In honor of Asian American and Pacific Islander Heritage Month, I wanted to take a moment to share something near and dear to my heart (and stomach) growing up in a Filipino household.
Ube pandesal is a delicious Filipino sweet bread baked with purple yam – known as “ube” in the Philippines – and a sweet cheesy center mixed with ube jam. The small loaves come out in a bright purple color. As a child, I would regularly stuff my face with pandesal and other Filipino treats on a regular basis. As an adult, I admit I still can.
The problem is, my ube obsession can be hard to find, especially in the Metroplex. Making the bread is an art in itself, and my own Filipina mother does not find time to bake outside of her job as a nurse. Oftentimes, one has to know someone who makes pandesal in bulk and shares with friends and family, which is how I continue to meet my quota on eating pandesal each month.
So when I heard about a mother-daughter duo in Allen launching a pandesal bakery in the past year, I knew I had to tell their story of sharing Filipino culture with North Texans.
Jennifer Dural moved to Texas from the Philippines nearly 15 years ago. She's always had a talent for baking and cooking Filipino food, mainly for her family and friends to enjoy.
Her specialty is pandesal and pan de keso, a sweet cheese bread. She also whips up Filipino flan as well as ensaymada, a classic Filipino brioche topped with different sweet toppings like buttercream, almonds, or shredded cheese and sugar.
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"I've been baking in the Philippines since I was 12 years old with my mom,” she said. "It took many years to perfect because it's hard to perfect this bread."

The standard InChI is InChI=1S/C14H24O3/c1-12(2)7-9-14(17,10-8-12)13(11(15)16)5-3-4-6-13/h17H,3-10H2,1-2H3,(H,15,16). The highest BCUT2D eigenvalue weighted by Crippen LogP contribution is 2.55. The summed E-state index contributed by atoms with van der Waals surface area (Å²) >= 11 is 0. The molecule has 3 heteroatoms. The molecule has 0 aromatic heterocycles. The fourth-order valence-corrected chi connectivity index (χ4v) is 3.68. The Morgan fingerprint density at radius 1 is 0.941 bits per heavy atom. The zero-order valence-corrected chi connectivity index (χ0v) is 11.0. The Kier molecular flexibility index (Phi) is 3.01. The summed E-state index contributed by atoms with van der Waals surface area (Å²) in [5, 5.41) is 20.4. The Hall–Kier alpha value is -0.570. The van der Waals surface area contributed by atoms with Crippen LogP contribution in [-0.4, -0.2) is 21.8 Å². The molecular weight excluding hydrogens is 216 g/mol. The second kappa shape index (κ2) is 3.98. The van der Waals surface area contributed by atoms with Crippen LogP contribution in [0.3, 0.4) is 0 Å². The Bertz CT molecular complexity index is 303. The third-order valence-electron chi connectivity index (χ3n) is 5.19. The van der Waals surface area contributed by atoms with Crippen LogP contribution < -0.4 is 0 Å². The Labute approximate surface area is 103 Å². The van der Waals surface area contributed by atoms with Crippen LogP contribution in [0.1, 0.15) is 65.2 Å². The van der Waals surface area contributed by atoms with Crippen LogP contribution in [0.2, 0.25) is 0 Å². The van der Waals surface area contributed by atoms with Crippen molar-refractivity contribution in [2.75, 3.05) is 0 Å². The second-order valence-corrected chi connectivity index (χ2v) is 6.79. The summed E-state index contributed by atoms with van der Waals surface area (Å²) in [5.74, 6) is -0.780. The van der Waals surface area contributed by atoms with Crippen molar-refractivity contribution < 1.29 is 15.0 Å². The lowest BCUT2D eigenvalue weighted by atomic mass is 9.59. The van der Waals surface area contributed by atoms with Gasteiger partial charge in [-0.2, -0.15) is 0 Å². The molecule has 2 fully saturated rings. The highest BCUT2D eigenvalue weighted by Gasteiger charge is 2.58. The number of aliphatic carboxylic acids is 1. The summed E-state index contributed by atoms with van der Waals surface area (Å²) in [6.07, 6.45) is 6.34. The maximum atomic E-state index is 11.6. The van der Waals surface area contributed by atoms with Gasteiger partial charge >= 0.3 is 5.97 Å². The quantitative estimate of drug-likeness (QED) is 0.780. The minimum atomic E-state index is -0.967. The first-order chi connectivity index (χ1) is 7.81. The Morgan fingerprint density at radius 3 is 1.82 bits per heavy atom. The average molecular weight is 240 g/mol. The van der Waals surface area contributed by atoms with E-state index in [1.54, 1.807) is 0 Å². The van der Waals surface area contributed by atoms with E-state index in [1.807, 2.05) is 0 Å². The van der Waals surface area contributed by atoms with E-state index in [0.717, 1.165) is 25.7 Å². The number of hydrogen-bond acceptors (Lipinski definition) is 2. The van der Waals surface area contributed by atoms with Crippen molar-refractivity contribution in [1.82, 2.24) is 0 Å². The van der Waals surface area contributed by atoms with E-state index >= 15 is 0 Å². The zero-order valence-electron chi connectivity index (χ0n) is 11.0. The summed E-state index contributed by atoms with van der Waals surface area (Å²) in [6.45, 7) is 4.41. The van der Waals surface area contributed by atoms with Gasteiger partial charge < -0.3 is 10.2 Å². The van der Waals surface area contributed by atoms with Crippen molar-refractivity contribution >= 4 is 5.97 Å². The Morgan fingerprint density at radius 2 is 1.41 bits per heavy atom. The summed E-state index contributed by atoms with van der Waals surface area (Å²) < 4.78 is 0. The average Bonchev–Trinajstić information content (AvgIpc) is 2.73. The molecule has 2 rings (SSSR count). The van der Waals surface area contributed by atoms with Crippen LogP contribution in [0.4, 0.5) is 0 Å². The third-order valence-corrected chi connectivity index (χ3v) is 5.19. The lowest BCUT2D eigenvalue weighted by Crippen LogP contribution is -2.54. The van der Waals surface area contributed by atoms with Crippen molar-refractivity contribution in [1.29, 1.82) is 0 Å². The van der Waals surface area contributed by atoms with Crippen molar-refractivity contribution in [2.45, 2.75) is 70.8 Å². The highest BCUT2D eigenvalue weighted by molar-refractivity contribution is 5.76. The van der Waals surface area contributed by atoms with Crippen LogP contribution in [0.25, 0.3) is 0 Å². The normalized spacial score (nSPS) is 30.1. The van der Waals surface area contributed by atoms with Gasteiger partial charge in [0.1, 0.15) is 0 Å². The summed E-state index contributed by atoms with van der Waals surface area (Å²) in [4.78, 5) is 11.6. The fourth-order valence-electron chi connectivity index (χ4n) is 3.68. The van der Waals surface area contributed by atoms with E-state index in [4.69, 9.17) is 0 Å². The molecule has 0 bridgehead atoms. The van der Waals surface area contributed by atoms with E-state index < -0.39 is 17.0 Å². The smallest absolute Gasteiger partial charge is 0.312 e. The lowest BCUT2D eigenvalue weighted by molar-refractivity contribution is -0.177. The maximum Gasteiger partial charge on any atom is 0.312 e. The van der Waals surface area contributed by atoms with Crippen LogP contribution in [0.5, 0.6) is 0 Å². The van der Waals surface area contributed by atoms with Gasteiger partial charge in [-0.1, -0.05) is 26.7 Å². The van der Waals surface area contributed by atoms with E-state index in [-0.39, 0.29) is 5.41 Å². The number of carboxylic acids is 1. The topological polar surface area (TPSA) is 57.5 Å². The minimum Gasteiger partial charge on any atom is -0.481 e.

In the past year, her daughter, Rafaela – who happens to be a marketing graduate from UT Dallas – helped bring Jennifer’s delicious creations to the masses.
"Fortunately for me, I have my mom, and she's always been baking all kinds of things – cakes, Filipino desserts and Filipino food. But I have a lot of friends who are able to keep in touch with their culture because we are able to share that with them,” Rafaela said.
With more time to spend at home during the pandemic, the two started a family business The Pandesal Place.
Once Rafaela posted her mother’s creations of ube pandesal and pan de keso on social media, their business took off.
Her pictures of sweet bread fresh out of the oven is temptation enough.
Within months, the bakery was featured in the Dallas Morning News and D Magazine. At their peak in the last few months, they had orders to make nearly 1,000 pieces of sweet bread in one order cycle.
Watching Jennifer in the kitchen during our visit to their home bakery, I can tell how much care she puts into every single piece she creates.
"It's been overwhelming. Only my friends have tried it,” said Jennifer.
The family said clearly North Texans are hungry for Filipino sweets and they're happy to share the love.
"We just love making it and sharing it to everyone,” Jennifer said. “As a Filipino, this is my way with our food, of sharing the culture."
The bakery works out of their home in Allen and fulfills orders once a month, with pick-up organized through set meeting locations on pick-up day. However, the family said they want to expand into a brick-and-mortar shop one day soon.
"In the Philippines, we have corner bakeries within neighborhoods. You turn the corner and there's a bakery, or what you call a panaderia, and that's our goal. We want to be that local panaderia that you can just go to,” said Rafaela.
And that's a good thing. In recent years, Filipino restaurants and awareness for the culture have steadily increased, with more options for eating Filipino food now than there were 10 or 15 years ago.
"Over time, it's just been growing. The community of Filipino food has just been growing with more pop-ups. We're so glad that we're able to join that movement," Rafaela said.
Mark your calendars – the next order window opens up this Sunday, May 30, 2021.